As shown by a bill of exception, appellant claimed surprise when the witness gave the testimony in question and moved the court to postpone the trial in order that he might be permitted to bring in witnesses to show that said testimony was untrue. No written application was filed. It has been held that an application for postponement under the provisions of article 551, Code Cr. Proc., must be in writing. Walker v. State, 90 Tex. Cr. R. 56, 232 S. W. 509. In his Annotated Penal Code of Texas, at page 195, Mr. Branch states the rule as follows: "If defendant is taken by surprise by reason of some unexpected occurrence since the trial commenced, he should present a written motion to continue or postpone, showing diligence, etc., or else he cannot proceed with the trial and urge such matter for the first time on motion for new trial. Cotton v. State, 4 Tex. 260; Burton v. State, 9 Tex. App. 609; Childs v. State, 10 Tex. App. 185; Evans v. State, 13 Tex. App. 225; Cunningham v. State, 20 Tex. App. 167; Robbins v. State, 33...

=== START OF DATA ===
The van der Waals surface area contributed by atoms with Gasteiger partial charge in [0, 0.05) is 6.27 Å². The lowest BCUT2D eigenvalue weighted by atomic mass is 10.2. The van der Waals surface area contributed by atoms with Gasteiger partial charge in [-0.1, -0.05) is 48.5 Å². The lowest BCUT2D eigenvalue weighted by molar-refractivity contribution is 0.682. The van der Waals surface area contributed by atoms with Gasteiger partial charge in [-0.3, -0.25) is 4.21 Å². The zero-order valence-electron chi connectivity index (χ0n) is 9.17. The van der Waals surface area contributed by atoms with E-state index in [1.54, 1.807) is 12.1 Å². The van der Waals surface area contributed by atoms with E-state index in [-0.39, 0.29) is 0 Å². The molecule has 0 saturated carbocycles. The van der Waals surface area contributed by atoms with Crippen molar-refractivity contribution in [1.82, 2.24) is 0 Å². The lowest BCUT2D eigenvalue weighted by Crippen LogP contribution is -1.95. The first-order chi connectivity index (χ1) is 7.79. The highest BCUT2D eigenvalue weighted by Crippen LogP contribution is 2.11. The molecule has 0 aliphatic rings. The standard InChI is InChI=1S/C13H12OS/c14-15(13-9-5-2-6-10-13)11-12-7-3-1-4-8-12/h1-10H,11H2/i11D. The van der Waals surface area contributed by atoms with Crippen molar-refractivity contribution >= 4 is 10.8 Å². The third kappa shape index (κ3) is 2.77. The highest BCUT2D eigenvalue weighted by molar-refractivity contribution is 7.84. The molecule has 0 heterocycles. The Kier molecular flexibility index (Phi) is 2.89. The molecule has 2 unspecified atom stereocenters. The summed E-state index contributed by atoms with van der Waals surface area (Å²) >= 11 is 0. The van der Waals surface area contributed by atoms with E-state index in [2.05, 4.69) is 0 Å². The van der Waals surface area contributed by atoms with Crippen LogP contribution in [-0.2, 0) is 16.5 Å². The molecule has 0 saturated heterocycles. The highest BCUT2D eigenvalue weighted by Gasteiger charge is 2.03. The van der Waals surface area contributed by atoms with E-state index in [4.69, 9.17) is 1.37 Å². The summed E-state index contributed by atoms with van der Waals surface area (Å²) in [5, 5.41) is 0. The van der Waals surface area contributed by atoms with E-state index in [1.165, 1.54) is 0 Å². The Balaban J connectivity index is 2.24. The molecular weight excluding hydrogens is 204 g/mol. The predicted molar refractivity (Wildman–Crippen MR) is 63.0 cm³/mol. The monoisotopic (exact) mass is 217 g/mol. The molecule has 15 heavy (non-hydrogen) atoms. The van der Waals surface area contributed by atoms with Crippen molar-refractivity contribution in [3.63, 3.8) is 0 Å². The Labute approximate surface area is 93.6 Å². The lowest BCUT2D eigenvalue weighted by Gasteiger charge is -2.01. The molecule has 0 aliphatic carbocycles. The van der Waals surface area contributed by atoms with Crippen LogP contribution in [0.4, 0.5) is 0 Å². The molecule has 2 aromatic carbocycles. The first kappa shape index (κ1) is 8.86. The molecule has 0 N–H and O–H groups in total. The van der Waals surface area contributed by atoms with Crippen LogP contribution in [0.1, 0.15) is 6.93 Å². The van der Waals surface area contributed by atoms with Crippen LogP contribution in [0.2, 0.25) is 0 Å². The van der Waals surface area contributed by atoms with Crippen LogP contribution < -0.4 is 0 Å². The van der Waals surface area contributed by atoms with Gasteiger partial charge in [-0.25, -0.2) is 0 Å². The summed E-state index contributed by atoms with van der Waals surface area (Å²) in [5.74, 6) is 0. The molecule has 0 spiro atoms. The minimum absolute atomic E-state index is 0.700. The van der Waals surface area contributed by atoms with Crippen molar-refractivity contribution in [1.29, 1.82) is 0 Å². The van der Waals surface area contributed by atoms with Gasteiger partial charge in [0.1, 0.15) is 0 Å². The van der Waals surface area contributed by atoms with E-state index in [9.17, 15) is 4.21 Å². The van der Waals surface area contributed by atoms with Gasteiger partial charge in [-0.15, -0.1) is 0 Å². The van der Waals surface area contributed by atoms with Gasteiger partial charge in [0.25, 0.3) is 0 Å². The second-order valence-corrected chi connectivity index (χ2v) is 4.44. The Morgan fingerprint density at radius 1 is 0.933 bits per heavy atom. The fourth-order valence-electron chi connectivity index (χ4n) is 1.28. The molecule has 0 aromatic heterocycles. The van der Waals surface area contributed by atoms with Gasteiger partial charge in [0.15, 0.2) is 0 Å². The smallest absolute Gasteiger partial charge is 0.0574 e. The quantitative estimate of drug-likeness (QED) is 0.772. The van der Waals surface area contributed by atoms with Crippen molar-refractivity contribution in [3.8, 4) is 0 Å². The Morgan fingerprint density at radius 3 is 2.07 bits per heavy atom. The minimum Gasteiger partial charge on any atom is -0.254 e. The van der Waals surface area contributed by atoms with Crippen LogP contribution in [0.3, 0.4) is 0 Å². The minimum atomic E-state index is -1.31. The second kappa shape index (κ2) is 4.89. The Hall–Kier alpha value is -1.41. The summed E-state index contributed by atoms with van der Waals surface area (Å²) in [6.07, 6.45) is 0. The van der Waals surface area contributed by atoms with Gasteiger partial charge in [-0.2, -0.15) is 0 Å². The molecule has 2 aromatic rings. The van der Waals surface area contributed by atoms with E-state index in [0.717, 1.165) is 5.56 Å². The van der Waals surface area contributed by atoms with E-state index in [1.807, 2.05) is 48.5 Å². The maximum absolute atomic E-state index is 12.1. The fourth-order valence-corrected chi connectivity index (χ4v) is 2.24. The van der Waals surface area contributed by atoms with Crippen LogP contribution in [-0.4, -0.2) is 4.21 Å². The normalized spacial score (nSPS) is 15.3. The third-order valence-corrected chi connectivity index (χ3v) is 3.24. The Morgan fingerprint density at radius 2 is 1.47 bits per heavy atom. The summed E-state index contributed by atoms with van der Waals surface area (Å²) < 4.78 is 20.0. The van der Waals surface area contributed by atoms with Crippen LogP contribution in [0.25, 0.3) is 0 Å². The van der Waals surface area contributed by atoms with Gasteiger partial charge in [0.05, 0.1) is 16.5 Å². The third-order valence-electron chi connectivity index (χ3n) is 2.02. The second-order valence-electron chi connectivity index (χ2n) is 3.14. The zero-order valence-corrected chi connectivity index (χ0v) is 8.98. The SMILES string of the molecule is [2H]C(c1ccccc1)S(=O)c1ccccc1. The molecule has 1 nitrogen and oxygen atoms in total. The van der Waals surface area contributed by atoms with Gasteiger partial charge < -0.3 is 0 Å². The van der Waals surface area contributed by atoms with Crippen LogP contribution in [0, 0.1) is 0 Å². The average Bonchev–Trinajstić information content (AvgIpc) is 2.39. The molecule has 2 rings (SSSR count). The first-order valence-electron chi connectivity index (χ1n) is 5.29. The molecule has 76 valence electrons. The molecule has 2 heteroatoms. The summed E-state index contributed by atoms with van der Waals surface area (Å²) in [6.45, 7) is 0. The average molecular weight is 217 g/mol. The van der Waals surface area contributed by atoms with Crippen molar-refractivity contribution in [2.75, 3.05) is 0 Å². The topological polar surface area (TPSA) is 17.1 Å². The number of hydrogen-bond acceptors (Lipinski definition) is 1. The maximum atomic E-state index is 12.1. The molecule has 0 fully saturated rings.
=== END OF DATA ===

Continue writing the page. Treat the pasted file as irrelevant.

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3 cases
  • Stone v. State
    • United States
    • Texas Court of Criminal Appeals
    • April 28, 1943
    ...Consequently the court's ruling was eminently correct. See Winfrey v. State, 122 Tex.Cr.R. 480, 55 S.W.2d 1046; Bascom v. State, 114 Tex.Cr.R. 32, 24 S.W.2d 437; and other cases listed under Art. 544, Note 3, Vernon's Ann.Tex.C.C.P., Vol. Bill of Exception No. 8 reflects the following occur......
  • Berry v. State, 29280
    • United States
    • Texas Court of Criminal Appeals
    • November 27, 1957
    ...for continuance in the first instance * * *.' See also Ortiz v. State, 154 Tex.Cr.R. 52, 224 S.W.2d 883, and Bascom v. State, 114 Tex.Cr.R. 32, 24 S.W.2d 437. In view of the above, we must hold that the appellant has not preserved his complaint to the action of the trial court in failing to......
  • Ortiz v. State, 24511.
    • United States
    • Texas Court of Criminal Appeals
    • November 30, 1949
    ...for that purpose. This procedure is not in compliance with Article 551, C.C.P., as construed by this Court in Bascom v. State, 114 Tex.Cr.R. 32, 24 S.W.2d 437. See also Walker v. State, 90 Tex.Cr.R. 56, 232 S.W. It is not necessary to discuss the other questions briefed and our conclusion t......